The old man went to his bureau and took down a decanter and pored out himself and me a good dram and said, “Come sir, drink.” and wished me better again.  We drank and then commenced our conversation.  I told him who I was and what I had been doing and how I was on my way to Jackson County to find my people.  I told him how I had suffered on the way.  I took my shoes off and showed him my feet.  He told me the name of the fruit I had eaten some days back on the road that drew my mouth in such a shape.  He said the fruit was good in its season and after the frosts came, it would be good to eat.  He called it ‘persimmon’.

He appeared to take pleasure in doing good for me.  His son gathered some hickory nuts and told me to eat all I wanted.  His wife a\as a queen, for she washed and mended my clothes.  I soon learned his name was Thomas Thraelkill.  I said my father’s name was Thomas, too and I had a brother by that name, also.

The news soon went through the neighborhood that a Mormon Elder was in the place, so I soon began to have visitors.   I told them I did not feel like talking for a while.  I had been sick and was weak and faint.  He said I need not talk. 

One preacher came and Mr. Thraelkill said he would like to have me use him up, if I could.  The preacher asked me a few questions and I answered him.  He did not appear to be hard and we parted as friends.

After I had been there about one week, I wanted to see Zebedee and thought of the good times together.  I still had a headache when I attended anything.  By this time, my feet began to peel.  I tore off skin from one to two inches long.  My feet looked like an infants flesh.  I could not rest for the disorder in my brain.  One night, as I was in a daze and felt a little better, I saw Samuel Smith coming towards me and said, “Brother Levi,” and laid his hands on my head and felt the power of the Spirit come on me and I filled full.  From this time on, I began to feel better and came to my senses. 

I then began to realize what trouble Zebedee had in trying to get me along the road.  I felt to forgive him and also me.  I praised God in my hear and knew that God had not forgotten me, but my faith was not sufficient to heal my head.  I grew better each day.  It had been a long time since I was first taken ill and grew worse each day, until now.  It was death to my spirit to be in the plaint I was then in.  I was so thankful to be improving and felt it was through prayer.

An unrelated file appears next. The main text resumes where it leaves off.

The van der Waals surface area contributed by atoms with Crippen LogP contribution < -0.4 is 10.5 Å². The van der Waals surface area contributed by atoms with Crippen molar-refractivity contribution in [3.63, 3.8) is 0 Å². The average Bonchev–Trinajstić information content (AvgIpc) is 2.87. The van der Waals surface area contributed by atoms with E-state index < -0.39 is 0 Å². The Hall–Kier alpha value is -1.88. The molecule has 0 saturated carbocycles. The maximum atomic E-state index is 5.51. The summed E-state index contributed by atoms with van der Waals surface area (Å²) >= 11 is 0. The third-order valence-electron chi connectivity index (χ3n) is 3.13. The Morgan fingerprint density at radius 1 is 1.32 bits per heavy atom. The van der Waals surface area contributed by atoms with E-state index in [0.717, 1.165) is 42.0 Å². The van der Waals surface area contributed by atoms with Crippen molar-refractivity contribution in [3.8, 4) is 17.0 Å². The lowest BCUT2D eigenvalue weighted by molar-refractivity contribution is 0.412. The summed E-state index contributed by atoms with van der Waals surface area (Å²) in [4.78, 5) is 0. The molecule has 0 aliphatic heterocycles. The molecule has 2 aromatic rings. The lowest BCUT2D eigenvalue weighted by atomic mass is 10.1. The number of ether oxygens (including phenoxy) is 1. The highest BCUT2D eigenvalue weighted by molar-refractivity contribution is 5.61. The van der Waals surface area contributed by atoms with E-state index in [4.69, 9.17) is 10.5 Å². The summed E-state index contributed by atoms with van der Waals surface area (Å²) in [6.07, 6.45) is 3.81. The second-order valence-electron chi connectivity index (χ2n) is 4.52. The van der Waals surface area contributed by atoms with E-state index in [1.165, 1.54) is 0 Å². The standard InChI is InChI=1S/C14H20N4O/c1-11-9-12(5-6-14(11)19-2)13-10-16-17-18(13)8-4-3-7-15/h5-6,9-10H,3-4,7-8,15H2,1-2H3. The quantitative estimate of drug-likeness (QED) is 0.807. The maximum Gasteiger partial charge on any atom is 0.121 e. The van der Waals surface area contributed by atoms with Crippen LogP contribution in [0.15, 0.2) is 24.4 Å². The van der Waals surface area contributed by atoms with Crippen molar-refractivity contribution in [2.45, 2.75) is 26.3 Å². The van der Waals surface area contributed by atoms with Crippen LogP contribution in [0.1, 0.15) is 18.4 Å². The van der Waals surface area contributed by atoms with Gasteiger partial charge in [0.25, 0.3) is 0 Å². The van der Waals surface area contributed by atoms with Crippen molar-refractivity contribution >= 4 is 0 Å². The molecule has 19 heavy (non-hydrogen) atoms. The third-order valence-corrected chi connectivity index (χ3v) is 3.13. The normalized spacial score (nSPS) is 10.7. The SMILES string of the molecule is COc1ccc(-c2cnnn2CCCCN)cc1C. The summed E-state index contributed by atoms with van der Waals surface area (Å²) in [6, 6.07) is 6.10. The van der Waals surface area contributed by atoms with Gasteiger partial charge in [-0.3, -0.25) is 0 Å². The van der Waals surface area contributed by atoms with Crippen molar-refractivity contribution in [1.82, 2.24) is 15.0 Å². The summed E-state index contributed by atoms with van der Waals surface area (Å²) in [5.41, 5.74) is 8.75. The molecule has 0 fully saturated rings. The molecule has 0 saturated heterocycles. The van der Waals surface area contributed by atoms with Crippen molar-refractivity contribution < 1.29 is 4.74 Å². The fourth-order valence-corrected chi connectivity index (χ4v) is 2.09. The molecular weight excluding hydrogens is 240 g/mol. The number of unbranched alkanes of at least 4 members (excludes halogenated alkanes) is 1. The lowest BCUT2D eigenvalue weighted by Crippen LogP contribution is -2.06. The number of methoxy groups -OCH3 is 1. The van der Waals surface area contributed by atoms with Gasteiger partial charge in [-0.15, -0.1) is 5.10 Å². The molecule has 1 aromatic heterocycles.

It was now the middle of October and I went to Mr. Thraelkill and told him I felt like working if he would get me some timber.  He got some and I started to work on some bedsteads.  

About this time, some men came and inquired for me.  I knew their voices and found they were Thomas B. Marsh and Cyrus Daniels.  They stayed all night and we had (a) good visit.  Cyrus gave me two dollars before they left the next morning.

I continued to work until I had finished five bedsteads.  I asked Mr. Thraelkill if he was satisfied that I had paid for my keep.  He said, “Yes, “ he was. 

His son told me how he had saved me from getting a whipping.  He said when I was turning some bedstead posts, there was a man kept around you watching for a chance to knock you down.  I told him not to.  I thanked him and the old man said, “When you go, I want to see you first.”

I told him I was leaving the next morning.  His son said, “Don’t go this winter.  I will harness the horses and will take you among the young folks and it shan’t cost one cent.”  Indeed, he appeared more like a brother than anybody else.

In the morning the old man shook hands with me and put a number of small pieces of money into my hand and said, “This may come in handy.  Good-bye.  My wife don’t mean to leave you yet.  She is going with you a mile or two.”

We started on our way, she walked with me awhile, then got one of her neighbor women to walk us to the forks of the road, when Mrs. Thraelkill said, “”This is your road sir.  I am going on a short distance on this road, (right hand), I wish you prosperity and health.” as she shook my hand. 

I said, “The same to you and your people.  You have been good friends indeed.”  As we parted, I though to myself, “Oh, I could never see such friends miserable and I in happiness.”

It was a pleasant day in November.  I traveled on with speed until I came to the ferry in Noward County.  The river Missouri was low, the ferryman said.   It was clear then.  I had heard that it was very muddy.  I had crossed it once near its mouth, but have no recollection father than here.  I did not travel so fast now, as my head began to be bewildered.  The sun appeared dark.  I got out of my road frequently, but would try with all my might to exercise my reason and go ahead.  I saw in a short distance a house which looked comfortable.  I though I would stop.  I soon found that it was a kind of tavern.  I took off my pack and sat down.  The landlord saw I was not well.  I found that he was one of those holy religious characters I had often heard of, whose God was the world, with great pretensions.  I did not converse with him.  The Spirit would not let me.  In the evening, there came in a man going to Jackson County.  He was loaded with salt.  This man swore more than anyone I had ever heard before and I was not used to it.  But, I ventured to ask him for a ride and he freely let me get on his barrels and ride.  He let me take his blankets and he traveled beside his team and when I would get rested I would get out and run ahead of his team.  We put up one night in what was called Victory Grover.  The woman there said there had been a man, by the name of Solmon Hancock, who stayed there last summer.  I told her he was a brother of mine.  She thought he was a mighty fine man, she said.

I started the next morning and traveled and rode some of the way until I came to the forks of the road, then the man told em the way to Independence, Missouri and would take nothing for my ride with him.